8, 23, 38, 53 …..

4) We look for a number on this list which satisfies the last part of the question, What number has a remainder of 2 when divided by 7?

With x = 8, 23, 38, 53 ….. we can see that x = 23 has a remainder of 2 when divided by 7 (i.e 23 ≡ 2 (mod 7) )

Therefore 23 satisfies all parts of the question.  When you divide it by 3 you get a remainder of 2, when you divide it by 5 you get a remainder of 3, and when you divide it by 7 you get a remainder of 2.  So, 23 is our answer.

The second method is quite a bit more complicated – but is a better method when dealing with large numbers.

Method 2

1) We rewrite the problem in terms of modulus.

x ≡ 2 (mod 3)

x ≡ 3 (mod 5)

x ≡ 2 (mod 7)

We assign a = 2, b = 3, c = 2.

2) We give the values m1 = 3 (because the first line is mod 3), m2 = 5 (because the second line is mod 5), m3 = 2 (because the third line is mod 7).

3) We calculate M = m1m2m3 = 3x5x7 = 105

4) We calculate M1 = M/m1 = 105/3 = 35
M2 = M/m2 = 105/5 = 21
M3 = M/m3 = 105/7 = 15

4) We then note that M1 ≡ 2 (mod 3), M2 ≡ 1 (mod 5), M3 ≡ 1 (mod 7)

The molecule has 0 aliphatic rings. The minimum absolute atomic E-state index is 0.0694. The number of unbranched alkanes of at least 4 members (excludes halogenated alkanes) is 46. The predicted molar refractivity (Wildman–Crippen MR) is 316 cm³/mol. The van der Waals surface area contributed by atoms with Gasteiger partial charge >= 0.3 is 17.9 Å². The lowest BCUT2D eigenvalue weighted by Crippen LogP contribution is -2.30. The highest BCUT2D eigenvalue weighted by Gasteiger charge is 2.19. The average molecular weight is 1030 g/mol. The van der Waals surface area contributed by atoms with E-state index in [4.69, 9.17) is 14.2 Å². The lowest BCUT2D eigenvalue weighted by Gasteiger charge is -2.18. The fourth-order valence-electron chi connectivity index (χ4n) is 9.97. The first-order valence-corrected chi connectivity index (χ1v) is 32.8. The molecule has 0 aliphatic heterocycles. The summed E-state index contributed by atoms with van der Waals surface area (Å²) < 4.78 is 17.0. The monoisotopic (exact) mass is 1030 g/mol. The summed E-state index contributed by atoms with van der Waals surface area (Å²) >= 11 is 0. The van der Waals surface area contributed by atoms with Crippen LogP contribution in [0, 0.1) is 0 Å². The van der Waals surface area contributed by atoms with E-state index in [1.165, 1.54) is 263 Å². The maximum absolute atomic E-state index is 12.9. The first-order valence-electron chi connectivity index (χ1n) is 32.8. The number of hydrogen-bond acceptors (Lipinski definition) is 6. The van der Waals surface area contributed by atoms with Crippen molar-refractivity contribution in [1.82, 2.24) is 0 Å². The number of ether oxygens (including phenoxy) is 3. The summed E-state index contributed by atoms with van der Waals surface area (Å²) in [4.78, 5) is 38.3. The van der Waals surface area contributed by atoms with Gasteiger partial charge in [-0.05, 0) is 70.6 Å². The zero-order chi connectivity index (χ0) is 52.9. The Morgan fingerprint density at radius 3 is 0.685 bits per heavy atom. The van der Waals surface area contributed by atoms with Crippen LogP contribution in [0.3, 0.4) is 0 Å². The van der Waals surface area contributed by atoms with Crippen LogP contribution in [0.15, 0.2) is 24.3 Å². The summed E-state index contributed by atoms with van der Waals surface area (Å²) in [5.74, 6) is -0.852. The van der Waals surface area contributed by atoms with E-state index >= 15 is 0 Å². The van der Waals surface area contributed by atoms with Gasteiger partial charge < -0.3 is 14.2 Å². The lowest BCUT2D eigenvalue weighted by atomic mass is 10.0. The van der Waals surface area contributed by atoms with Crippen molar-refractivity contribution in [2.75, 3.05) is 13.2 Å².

5) We then look for the multiplicative inverse of M1. This is the number which when multiplied by M1 will give an answer of 1 (mod 3). This number is 2 because 2×2 = 4 ≡ 1 (mod 3). We assign A = 2

We then look for the multiplicative inverse of M2. This is the number which when multiplied by M2 will give an answer of 1 (mod 5). This number is 1 because 1×1 = 1 ≡ 1 (mod 3). We assign B = 1.

We then look for the multiplicative inverse of M3. This is the number which when multiplied by M3 will give an answer of 1 (mod 7). This number is 1 because 1×1 = 1 ≡ 1 (mod 7). We assign C = 1.

6) We now put all this together:

x = aM1A + bM2B + cM3C (mod M)

x = 2x35x2 + 3x21x1 + 2x15x1 = 233 ≡ 23 (mod 105)

That last method may seem a lot slower – but when working with large numbers is actually a lot quicker.  So there we go – that’s the method that Sun Zi noted more than 1500 years ago.  This topic whilst seemingly quite abstract is a good introduction to number theory – the branch of mathematics which deals with the properties of whole numbers.